Bootstrap is a toolkit that provides pre-written CSS and JS files with a focus on making websites scalable to fit large and small screens. All of the webpage files are already included in the source files but if you want to check the source and learn a bit more then the following link will send you to the Bootstrap download webpage. None the less let's discuss which files were kept from the download below and why.

After downloading the Bootstrap source files and unzipping them, there are two folders, one labeled CSS (Cascading Style Sheets) and another labeled JS (Javascript). Ignore any file with the following modifier in their names:

  • grid
  • reboot
  • map
  • bundle

.....and locate the files labeled bootstrap.min.js and bootstrap.min.css. These files are the "minified" versions of the CSS or JS files found in the same folder, but have had all of the white spaces removed to decrease the file size. Just how much?

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"Minified" CSS vs. regular CSS

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"Minified" JS vs. regular JS

A saving of over 40KB - 70KB per file will make a huge difference in the size impact on the ESP32. The rest of these files can be ignored for this project. The following button links to a website that offers Bootstrap CSS files with different thematic colors. For example, in the image below is the "Solar" theme (based on the popular Text Editor coloring scheme) - about half way down the webpage. Simply click download and get the bootstrap.min.css file which can/will replace the CSS source file downloaded from Bootstrap's web page.

alt text
Solar Theme

To help give context to this project, here is the HTML for the website pictured above, which includes imports of the Bootstrap JS and CSS files at the top, lines for button creations, and the title bar at the top.

<!DOCTYPE html>
<html lang="en">
    <head>

        <!-- Required meta tags -->
        <meta charset="utf-8">
        <meta name="viewport" content="width=device-width, initial-scale=1, shrink-to-fit=no">

        <!-- Bootstrap CSS -->
        <link rel="stylesheet" href="bootstrap/bootstrap.min.css" media="screen"> 

        <script src="jquery/jquery.min.js"></script>
        <script src="bootstrap/bootstrap.min.js"></script>
        <script src="relay_scripts.js"></script>

    </head>

  <body>

    <div class="jumbotron jumbotron-fluid" style="text-align:center">
      <h1 class="text-primary">Faux Solar Hub</h1>
    </div>

    <!-- Buttons ================================================== -->
    <div class="container" style="text-align:center">
        <h5>---  Relays  ---</h5>
        <div class="btn-group-lg " role="group" aria-label="Relay Buttons">
            <button type="button btn-lg" class="btn btn-primary btn-lg" id="relay1" data-toggle="buttons">Off</button>
            <button type="button btn-lg" class="btn btn-secondary btn-lg" data-toggle="buttons" id="relay2">Off</button>
        </div>
        <p>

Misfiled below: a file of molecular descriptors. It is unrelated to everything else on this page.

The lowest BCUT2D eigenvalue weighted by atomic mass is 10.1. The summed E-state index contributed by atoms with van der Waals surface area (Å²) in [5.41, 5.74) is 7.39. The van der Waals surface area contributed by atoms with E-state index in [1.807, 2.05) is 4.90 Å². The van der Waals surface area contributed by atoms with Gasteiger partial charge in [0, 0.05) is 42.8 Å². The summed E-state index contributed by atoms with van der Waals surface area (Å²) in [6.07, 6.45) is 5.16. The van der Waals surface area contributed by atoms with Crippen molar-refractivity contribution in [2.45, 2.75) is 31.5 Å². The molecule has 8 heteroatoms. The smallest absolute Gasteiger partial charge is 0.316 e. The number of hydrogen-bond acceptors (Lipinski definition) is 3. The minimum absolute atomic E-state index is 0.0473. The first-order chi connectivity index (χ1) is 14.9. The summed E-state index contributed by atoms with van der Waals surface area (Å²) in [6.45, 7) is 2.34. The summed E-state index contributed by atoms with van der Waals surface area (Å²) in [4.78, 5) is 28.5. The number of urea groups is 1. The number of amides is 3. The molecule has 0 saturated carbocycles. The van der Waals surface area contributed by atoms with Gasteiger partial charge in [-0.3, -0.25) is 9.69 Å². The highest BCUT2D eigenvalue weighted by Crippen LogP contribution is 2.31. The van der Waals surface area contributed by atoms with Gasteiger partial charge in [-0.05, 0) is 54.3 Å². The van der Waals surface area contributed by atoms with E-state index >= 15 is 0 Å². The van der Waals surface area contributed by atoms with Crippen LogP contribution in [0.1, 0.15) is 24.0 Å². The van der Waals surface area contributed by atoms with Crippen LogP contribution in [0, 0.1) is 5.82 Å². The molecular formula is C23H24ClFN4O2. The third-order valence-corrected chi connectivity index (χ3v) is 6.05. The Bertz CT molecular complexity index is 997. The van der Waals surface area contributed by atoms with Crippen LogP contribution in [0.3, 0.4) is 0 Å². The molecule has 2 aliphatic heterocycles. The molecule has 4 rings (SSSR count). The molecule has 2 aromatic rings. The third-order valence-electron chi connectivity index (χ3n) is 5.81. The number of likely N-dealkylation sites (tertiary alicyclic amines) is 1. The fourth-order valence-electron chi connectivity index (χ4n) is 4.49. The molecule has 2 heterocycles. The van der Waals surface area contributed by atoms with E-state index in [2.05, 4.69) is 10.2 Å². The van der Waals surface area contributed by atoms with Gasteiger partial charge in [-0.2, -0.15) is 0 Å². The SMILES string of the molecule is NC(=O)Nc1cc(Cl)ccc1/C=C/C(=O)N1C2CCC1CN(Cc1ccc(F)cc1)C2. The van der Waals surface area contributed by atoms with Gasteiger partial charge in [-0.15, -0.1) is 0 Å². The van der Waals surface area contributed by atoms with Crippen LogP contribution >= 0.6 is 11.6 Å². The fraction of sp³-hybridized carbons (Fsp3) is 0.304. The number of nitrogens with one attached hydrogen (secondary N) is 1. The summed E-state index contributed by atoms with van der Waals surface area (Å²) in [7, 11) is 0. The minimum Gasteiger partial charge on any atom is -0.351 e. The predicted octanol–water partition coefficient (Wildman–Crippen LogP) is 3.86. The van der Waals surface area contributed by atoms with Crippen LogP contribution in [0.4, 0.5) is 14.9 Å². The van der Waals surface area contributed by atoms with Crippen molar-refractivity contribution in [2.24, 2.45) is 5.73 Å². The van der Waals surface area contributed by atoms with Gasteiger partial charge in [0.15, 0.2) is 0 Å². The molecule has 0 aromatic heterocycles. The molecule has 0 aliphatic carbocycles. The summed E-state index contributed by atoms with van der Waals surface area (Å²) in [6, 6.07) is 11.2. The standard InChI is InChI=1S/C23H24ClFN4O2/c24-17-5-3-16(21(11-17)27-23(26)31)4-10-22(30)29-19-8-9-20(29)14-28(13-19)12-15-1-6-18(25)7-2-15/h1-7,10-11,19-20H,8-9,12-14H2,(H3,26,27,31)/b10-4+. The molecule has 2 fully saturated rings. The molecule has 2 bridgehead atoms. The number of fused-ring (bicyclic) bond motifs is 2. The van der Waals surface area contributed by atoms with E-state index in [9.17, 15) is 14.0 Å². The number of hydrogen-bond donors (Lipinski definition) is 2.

<div class="btn-group-lg" role="group" aria-label="Relay Buttons">
            <button type="button btn-lg" class="btn btn-warning btn-lg" data-toggle="buttons" id="relay3">Off</button>
            <button type="button btn-lg" class="btn btn-danger btn-lg" data-toggle="buttons"  id="relay4">Off</button>
        </div>
    </div>

    <div class="container" style="text-align:center">
      <p>
        <p>
        <button type="button btn-lg" class="btn btn-success btn-block" data-toggle="buttons" id="totalControl">All On</button>
        </p>
      </p>
    </div>

  </body>
</html>

Sate Machine - De/serializing Data

As mentioned above we'll be using ArduinoJSON to store not only the state of the relays "On" or "Off", but also Wifi credentials.

Deserialization

The tutorial on the Arduino JSON website is pretty darn fantastic and so this won't be a regurgitation of the information they have there, but I will go over the relevant components to this project.

In brief, deserialization is how we'll read the JSON document on the ESP32 (home.json) to get the necessary information for loading our wifi settings. Let's again take a look at the JSON file we have within the data folder that is uploaded to the ESP32 using the ESP32 file upload tool.

{
  "SSID" : "Wifi name",
  "Password": "password",
  "relay_states" : [0,0,0,0] 
}

Ignoring the "relay states" for now, we see that it's a rather simple document. To get this information, we're doing two main things within the manage_config_file.ino sketch. The first is opening the the JSON file to get to the wifi credentials and checking for errors.

 File configFile = SPIFFS.open(configPath, "r");
  if(!configFile)
    Serial.println("Could not open file.");

Opening the config file.

This is simple enough, we need the absolute path to the file: configPath, which is /home.json. This is defined in the main home.ino sketch. The next main thing is to take the wifi credentials within the JSON file and save them so that they can be used to connect to the WiFi. This process is not as straight forward as it may seem but it's well worth the effort.